File picture: AP.
Johannesburg - The South African car market came under renewed pressure in the first quarter of 2019, with the latest TransUnion SA Vehicle Pricing Index (VPI) falling for the seventh consecutive quarter as the effects of fuel hikes, challenging economic conditions and electricity outages caused by load-shedding took their toll.

New vehicle sales fell nearly 10 percent compared to the same period a year ago, with the total number of vehicles financed - including used vehicles - down 8 percent for the first three months of the year, according to the TransUnion VPI report.

We caught up with TransUnion’s head of automotive operations, Kriben Reddy, to unpack this decline, which has broad ramifications for the entire economy, as the automotive industry contributes an estimated 7.7 percent to South Africa’s annual GDP.

Sales down

Reddy notes that the reduction in sales was in spite of the VPI for new and used vehicle pricing falling to 2.3 percent and 1.8 percent in Q1 2019 respectively, from 2.3 percent and 3 percent in Q1 2018.

The Index measures the relationship between the increase in vehicle pricing for new and used vehicles from a basket of passenger vehicles, and the lower score effectively means that car prices are increasing more slowly than inflation, which currently stands at 4.1 percent.

But it’s not all bad news for the South African automotive industry. “While domestic sales are progressively dropping, exports are on the rise: showing strong growth of 29.5 percent year-on-year in January, 22.5 percent in February, and 23.7 percent in March. Still, it might not be enough for the industry to reverse its decline by the end of the year,” Reddy expounds.

Kriben Reddy, TransUnion head of automotive operations.

“The car industry in general is still in decline, and is taking strain from several quarters right now: an ongoing subdued macro-economic environment, the lag effect of the 2018 interest hike, weaker exchange rates, lower business confidence in the run-up to the elections and constrained household disposable income have all had an effect on vehicle sales.”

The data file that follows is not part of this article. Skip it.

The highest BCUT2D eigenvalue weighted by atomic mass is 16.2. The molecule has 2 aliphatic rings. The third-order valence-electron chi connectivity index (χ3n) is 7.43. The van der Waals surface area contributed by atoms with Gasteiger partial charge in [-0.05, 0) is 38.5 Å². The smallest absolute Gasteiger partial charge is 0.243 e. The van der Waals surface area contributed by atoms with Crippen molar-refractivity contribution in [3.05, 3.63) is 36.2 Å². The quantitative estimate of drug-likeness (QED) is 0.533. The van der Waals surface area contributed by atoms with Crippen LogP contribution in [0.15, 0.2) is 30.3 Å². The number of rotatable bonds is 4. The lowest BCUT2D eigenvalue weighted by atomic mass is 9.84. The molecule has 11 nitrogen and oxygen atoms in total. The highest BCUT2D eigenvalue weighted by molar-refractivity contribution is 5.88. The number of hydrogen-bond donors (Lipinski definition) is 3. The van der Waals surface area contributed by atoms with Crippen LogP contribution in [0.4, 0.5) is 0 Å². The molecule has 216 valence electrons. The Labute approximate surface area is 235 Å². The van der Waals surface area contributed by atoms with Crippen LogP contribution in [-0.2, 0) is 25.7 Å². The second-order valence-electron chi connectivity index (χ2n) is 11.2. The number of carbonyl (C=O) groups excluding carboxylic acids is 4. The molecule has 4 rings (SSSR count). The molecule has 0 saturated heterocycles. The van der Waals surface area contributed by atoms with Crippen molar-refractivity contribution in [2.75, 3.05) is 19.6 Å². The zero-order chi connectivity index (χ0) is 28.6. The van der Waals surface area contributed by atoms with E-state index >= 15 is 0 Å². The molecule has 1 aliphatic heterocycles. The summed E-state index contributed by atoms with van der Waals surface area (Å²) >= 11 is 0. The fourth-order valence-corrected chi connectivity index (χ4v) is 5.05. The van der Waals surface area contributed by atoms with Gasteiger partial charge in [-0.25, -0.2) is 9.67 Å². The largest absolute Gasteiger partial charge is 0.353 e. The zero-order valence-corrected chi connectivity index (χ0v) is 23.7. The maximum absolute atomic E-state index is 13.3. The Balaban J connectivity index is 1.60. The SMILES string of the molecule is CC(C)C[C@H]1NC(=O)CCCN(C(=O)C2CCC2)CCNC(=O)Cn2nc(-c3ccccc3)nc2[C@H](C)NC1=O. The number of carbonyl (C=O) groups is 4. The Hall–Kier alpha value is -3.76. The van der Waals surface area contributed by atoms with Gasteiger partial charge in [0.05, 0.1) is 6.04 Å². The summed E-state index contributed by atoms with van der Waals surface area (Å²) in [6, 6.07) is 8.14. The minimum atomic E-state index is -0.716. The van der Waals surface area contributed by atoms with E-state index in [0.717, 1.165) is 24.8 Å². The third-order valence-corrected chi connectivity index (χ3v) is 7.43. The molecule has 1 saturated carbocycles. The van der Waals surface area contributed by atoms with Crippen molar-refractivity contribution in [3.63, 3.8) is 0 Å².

“Load-shedding has also played a role, with the number of valuations being done and the volume of footfall through dealerships being clearly affected by power outages. There’s broad consensus that we’ll see a minor recovery in the auto market second half of the year, but the fear is that it won’t be enough to compensate for the first half decline,” Reddy adds.

Used cars gain traction

The effects of prolonged pressure on consumers can be seen through the fact that more people are buying used vehicles than new vehicles. The latest TransUnion VPI report shows the used-to-new vehicle ratio declined to 2.13 from 2.09 in the previous quarter, which means that 2.13 used vehicles were financed for every new vehicle financed.

People are also spending less on cars, with the percentage of cars (both new and used) being financed below R200 000 staying steady at 37 percent, which is consistent across the last three quarters.

In all, 35 percent of used vehicles sold were under two years old, with 10 percent of those being demo models.

In the South African market, there is a significant price differential between new and used vehicles, so demo models and used vehicles less than two years old offer attractive alternatives to purchasing a new vehicle, with the baseline price of new vehicles now firmly in the R200 000 to R300 000 band.

“We anticipate domestic car sales will probably end the year between 3% down on 2018,” Reddy says. “The indicators suggest a better 2020, with the latest GDP figures showing early signs of a turnaround, which should translate into improved consumer confidence and trading conditions.”

Visit the TransUnion website if you’d like to learn more about the latest VPI report.

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